Queensland police are now investigating the documents supplied by a man who’s tested positive for the virus on the Sunshine Coast, after he was granted a quarantine exemption.
The man, who originally claimed to be consular staff, was able to return home from Kabul through Sydney, before showing symptoms while quarantining in his own home last week.
Queensland health authorities say they’re still not able to get in touch with two people on the domestic flight, prompting concerns the virus may have spread.
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Chief Health Officer Jeanette Young admits she gave him the exemption, but it was based off a national agreement.
“New South Wales gave an exemption – they had to, because the nationally agreed protocol is that everyone will quarantine for 14 days at the port of arrival.
“So New South Wales gave an exemption to that, so he then flew into Queensland, and I gave him an exemption to quarantine at home, because of that national agreement.
“All of this was done before he left Kabul,” Doctor Young said.
“I don’t think we should allow people to get onto a domestic flight and fly interstate, because we’ve got 14 people we are trying to contact who were on that plane.
“Two of those people have no contact details, the airline cannot tell me how I can get hold those two people, because there’s no requirement for domestic planes to keep contact details.
“We are struggling today, to find those two people, that is why they should quarantine at the port of arrival,” the Chief Health Officer said.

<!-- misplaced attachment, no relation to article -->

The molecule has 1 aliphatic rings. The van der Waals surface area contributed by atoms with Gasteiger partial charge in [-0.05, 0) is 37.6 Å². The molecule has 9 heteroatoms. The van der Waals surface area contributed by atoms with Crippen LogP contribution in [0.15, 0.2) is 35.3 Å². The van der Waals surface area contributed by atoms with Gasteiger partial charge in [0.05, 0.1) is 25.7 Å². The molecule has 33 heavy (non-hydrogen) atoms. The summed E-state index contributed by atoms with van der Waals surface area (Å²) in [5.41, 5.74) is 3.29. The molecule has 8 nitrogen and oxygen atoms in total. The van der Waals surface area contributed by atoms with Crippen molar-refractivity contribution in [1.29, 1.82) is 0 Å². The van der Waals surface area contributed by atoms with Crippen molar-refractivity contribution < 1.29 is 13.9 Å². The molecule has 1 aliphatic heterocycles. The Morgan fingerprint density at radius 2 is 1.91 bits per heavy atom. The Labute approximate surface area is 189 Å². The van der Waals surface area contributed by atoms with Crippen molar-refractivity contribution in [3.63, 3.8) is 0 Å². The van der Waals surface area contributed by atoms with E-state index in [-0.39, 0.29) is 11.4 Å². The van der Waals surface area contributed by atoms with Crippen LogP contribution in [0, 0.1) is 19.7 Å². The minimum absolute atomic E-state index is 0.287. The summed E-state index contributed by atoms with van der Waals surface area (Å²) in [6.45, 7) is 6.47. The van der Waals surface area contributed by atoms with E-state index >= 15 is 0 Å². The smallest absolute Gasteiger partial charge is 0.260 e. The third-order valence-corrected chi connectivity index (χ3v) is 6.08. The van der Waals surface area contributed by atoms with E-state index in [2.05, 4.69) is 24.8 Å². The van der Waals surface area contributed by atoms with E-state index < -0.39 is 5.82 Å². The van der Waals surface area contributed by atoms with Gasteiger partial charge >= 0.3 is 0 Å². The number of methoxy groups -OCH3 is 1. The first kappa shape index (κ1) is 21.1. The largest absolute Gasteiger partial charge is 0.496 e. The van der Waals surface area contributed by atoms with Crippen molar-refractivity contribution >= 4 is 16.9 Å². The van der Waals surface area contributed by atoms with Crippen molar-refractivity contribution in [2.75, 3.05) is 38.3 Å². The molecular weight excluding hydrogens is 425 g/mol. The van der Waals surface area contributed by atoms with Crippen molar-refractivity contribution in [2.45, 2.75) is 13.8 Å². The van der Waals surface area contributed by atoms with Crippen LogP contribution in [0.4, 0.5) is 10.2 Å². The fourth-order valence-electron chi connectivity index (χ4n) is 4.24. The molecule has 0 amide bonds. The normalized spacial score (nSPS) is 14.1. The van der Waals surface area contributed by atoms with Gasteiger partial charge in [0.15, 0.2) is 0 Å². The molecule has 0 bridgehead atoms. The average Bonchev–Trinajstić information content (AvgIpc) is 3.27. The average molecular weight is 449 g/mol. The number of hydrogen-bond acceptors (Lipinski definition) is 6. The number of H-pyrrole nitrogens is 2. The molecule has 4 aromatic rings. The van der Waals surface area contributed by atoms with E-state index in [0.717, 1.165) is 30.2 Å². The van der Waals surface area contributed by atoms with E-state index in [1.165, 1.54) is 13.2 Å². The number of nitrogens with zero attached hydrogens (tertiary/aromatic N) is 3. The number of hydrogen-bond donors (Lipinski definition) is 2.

It’s also forced the Premier to reconsider quarantine exemptions, a matter which she plans to take to the National Cabinet this week.
Annastacia Palaszczuk says she’s got police investigating the man’s documentation, but thinks the exemption ‘loopholes’ are too big of a risk, and should be closed.
“My understanding is that the gentleman came into Sydney, and had the DFAT letter, and had an exemption from New South Wales,” the Premier said.
“I’m happy to clarify that for you, but my understand was that it was a New South Wales exemption to leave Sydney to travel to Queensland.
“What I can say, is I understand there was a letter that was provided on DFAT letterhead, that letter plus the letter from New South Wales which granted the exemption, has now gone to Queensland police.
“I’ve asked my department to be talking to DFAT to clarify this, but look I think we are now in the situation where these loopholes have to be closed.
“It’s not too much to be asking people who are returning from overseas to do the mandatory quarantine.
“So if we can fix a loophole, lets have a discussion and see if it can be done,” Premier Palaszczuk said.